Elliot Smit’s death was about as shocking as when the “gangsta” lyrics of Biggie and Tupac literally blew up in their faces. It was unfortunate but seemingly inevitable. Listening to any of the albums in the singer-songwrite’s catalog will reveal tracks entailing battles with addiction, messy breakups, and empty suburban meandering. That Smith stabbed himself in the heart is but an exclamation point that confirms how miserable he probably was. A lifelong fan of the Beatles, Big Star, and the Beach Boys, among other classic bands, Elliot was influenced by the psychedelic music of his childhood, but also plagued by a lifestyle of rock n’ roll excess, the likes of which has been chronicled many a time on VH-1.
It’s been a year since that incident, and though you may not need me to tell you this, yes he’s still dead. So then, as you may ask yourself reading this (and as I asked myself writing it) what’s the point of even mentioning it in the first place? It’s not to simply confirm his consistent state of death, that’s for sure. Rather, I’d like to focus on what matters: His music. It seems inevitable, that much like other great minds that took their own lives such as Sylvia Plath and Ernest Hemmingway, Smit’s demise may begin to overshadow what was a brilliant career.
Smith dabbled in several bands, most notably Heatmiser, before emerging as a solo artist. His first two albums, Roman Candle and his self titled album were released while he was still with the Portland based band that also featured Sam Coomes and Neil Gust. Roman Candle, while one of Smit’s lesser efforts, is still a strong enough debut that gave a glimpse of what was to come, and was in stark contrast to the edgier rock music of Heatmiser. Containing only nine songs, one of them being an instrumental, it feels more like an E.P. than a proper release.
The self titled album on the other hand is a fine collection of acoustic driven songs that display the full talents of Smith as a songwriter and as a musician. Fast songs like the dazzling “Single File” mix well with slower ballads like “Alphabet Town”.
Either/Or came next, at around the same time as Heatmise’s final (and easily best) album, Mic City Sons. A good balance of the simple songs of the Smith that was combined with more experimental songs of the Smith that was still yet to be, several of the songs from Either/Or would go on to be a part of the Good Will Hunting Soundtrack. The soundtrack would bring about Elliot’s biggest moment in the spotlight, an Oscar nomination for the song “Miss Misery”. Elliot Smith, in one of music’s more surreal moments appeared on the 1998 Oscar stage to perform the song, sandwiched in between Trisha Yearwood and Celine Dion, to whom he would lose the award to.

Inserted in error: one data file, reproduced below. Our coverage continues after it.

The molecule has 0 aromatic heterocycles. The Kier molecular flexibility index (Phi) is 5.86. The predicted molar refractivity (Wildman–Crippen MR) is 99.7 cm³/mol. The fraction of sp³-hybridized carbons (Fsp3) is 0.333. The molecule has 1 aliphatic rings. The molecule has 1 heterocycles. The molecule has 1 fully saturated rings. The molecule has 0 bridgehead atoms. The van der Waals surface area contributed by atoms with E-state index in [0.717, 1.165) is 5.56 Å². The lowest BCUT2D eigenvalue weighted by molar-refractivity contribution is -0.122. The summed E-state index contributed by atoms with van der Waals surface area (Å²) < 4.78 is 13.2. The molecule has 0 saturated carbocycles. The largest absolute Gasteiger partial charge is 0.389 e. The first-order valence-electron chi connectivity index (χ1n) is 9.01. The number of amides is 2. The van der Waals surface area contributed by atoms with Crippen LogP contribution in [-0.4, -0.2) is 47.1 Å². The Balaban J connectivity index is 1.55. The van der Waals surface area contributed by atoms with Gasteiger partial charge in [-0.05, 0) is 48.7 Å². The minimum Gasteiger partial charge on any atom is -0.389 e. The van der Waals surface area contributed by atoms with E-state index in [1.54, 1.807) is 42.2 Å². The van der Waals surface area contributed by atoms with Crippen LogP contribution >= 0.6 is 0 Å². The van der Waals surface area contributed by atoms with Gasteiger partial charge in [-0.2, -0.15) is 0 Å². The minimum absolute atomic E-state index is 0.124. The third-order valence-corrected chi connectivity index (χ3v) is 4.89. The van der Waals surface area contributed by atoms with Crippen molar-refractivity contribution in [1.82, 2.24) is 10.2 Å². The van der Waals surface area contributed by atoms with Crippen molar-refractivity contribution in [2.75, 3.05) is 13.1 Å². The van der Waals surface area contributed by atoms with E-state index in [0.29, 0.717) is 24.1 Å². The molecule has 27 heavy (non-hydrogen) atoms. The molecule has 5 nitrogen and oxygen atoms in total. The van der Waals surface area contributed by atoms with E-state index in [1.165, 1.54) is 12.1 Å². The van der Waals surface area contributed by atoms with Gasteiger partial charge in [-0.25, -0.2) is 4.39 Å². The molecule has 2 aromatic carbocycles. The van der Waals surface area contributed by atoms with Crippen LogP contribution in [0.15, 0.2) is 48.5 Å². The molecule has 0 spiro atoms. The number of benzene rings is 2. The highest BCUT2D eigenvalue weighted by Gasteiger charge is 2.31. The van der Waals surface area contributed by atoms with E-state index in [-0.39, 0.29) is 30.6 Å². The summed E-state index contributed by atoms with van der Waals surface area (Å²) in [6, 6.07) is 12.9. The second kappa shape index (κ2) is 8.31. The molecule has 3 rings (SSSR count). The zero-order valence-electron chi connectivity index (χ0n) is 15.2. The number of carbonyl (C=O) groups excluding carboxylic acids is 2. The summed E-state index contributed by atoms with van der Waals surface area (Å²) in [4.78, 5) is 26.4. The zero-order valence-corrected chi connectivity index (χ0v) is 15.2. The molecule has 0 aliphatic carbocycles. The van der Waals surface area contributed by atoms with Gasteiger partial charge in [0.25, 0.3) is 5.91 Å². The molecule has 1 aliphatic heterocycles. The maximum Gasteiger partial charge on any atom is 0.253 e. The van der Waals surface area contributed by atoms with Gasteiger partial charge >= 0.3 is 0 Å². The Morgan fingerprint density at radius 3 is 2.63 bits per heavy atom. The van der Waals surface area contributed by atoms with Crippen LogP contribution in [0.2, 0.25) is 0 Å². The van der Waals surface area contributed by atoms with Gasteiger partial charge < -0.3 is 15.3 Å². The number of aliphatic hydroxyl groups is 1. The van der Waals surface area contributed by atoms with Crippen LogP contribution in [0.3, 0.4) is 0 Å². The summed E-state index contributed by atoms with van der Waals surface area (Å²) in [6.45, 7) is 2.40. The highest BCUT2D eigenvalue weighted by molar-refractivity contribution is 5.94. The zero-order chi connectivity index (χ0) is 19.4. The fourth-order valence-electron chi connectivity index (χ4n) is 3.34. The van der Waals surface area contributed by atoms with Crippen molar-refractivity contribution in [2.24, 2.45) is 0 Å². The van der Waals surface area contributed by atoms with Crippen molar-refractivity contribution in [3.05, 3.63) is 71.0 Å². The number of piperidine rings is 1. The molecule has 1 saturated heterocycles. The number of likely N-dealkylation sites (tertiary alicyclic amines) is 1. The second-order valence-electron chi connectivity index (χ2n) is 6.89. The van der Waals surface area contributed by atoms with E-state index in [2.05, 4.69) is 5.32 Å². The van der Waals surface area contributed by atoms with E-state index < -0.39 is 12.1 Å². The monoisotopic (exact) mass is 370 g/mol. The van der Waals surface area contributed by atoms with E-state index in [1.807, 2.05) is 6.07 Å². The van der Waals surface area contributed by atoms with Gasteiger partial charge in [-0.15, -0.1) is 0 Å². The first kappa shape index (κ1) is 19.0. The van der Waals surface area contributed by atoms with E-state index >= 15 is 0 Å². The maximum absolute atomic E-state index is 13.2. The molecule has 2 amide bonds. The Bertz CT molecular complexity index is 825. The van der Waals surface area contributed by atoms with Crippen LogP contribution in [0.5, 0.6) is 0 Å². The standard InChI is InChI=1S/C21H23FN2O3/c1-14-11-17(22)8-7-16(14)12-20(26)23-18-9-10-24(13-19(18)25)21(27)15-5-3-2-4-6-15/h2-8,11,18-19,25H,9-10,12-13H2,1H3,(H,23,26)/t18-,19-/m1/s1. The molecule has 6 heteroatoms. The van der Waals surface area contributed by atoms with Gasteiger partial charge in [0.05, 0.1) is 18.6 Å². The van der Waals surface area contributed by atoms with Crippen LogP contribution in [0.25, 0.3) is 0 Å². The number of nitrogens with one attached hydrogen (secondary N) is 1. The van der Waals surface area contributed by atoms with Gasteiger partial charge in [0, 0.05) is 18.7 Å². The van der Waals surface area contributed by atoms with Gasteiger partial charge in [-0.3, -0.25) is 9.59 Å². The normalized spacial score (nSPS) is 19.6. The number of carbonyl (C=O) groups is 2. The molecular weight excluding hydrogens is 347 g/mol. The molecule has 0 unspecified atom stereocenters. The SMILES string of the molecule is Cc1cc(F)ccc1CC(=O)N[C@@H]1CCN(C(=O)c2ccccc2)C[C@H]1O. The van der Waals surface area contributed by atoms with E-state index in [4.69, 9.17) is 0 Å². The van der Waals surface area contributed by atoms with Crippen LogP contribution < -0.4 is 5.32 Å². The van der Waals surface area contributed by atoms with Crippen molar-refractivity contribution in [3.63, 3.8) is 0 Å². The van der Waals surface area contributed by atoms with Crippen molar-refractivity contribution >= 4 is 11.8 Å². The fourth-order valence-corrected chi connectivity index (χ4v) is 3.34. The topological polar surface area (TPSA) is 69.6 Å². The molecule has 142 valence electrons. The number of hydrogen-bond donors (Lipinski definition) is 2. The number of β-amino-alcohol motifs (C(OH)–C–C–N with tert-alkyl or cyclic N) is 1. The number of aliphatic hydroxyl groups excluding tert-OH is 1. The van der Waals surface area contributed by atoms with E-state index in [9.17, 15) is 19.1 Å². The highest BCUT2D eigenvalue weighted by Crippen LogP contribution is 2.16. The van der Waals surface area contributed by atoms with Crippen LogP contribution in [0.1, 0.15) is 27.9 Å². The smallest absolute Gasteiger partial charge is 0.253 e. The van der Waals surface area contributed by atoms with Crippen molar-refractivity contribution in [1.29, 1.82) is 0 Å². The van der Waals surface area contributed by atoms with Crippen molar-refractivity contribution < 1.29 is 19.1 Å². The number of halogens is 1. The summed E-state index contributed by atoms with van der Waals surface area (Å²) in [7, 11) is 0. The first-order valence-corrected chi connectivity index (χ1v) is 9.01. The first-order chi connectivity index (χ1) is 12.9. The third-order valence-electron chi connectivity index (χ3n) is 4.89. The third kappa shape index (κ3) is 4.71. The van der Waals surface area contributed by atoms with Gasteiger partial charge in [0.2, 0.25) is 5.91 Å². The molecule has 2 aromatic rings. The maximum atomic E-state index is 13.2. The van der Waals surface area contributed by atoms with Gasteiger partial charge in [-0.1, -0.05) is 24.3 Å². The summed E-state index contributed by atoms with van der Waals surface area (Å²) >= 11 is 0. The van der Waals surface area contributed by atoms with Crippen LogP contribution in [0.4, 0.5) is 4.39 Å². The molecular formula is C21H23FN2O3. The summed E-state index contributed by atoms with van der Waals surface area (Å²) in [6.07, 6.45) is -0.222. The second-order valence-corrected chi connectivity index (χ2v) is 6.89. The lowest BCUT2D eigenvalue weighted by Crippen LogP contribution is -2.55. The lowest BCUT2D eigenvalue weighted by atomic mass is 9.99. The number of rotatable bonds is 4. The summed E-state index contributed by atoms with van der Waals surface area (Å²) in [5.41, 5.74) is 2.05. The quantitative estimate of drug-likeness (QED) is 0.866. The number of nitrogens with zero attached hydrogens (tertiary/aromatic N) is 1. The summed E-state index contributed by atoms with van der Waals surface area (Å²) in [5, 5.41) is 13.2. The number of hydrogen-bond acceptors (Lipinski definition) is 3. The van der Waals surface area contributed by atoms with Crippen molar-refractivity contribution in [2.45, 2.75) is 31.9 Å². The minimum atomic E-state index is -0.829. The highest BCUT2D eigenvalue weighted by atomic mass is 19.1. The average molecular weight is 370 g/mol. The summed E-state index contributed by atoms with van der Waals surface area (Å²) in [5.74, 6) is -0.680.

One of the songs on the soundtrack, Pitseleh” would be included on his next album XO. XO is a masterpiece and showcased Smith as a talented producer with a propensity to take risks that paid off, like on the closing track, I Didn’t Understand, an accapella song in which Smith is backed only by a haunting chorus of his own voice. The standout track though is Bled White, a flawless track of pure musical genius.
The next album, which would be the last one released in his album was Figure 8, which pushed Smit’s musical experimenting even further. The best songs on the album happen to be the most straightforward and simplistic, like “I Better Be Quiet Now” and “Somebody That I Used To Know”. All Smith ever needed to make a lasting song was his mind, his voice and his guitar.
This rule rings true on his last album, the just released From the Basement On the Hill, a collection of songs that was posthumously touched up by his friends and family. While some of the songs are good, overall the album is a disappointment and should be seen as more of a collection of B-sides than an actual release. Still, knowing that it may be the last time that new music from Smith is ever released does warrant it the attention it’s been given.
So in tribute of this great departed artist, give him a proper tribute by listening to some of his music. Pop in one of his CD’s or download one if you must. I’m sure he won’t mind. If you’re familiar with his work discover it again for the first time, and if not, welcome to the wonderful world that was the music of Elliot Smith and enjoy your stay.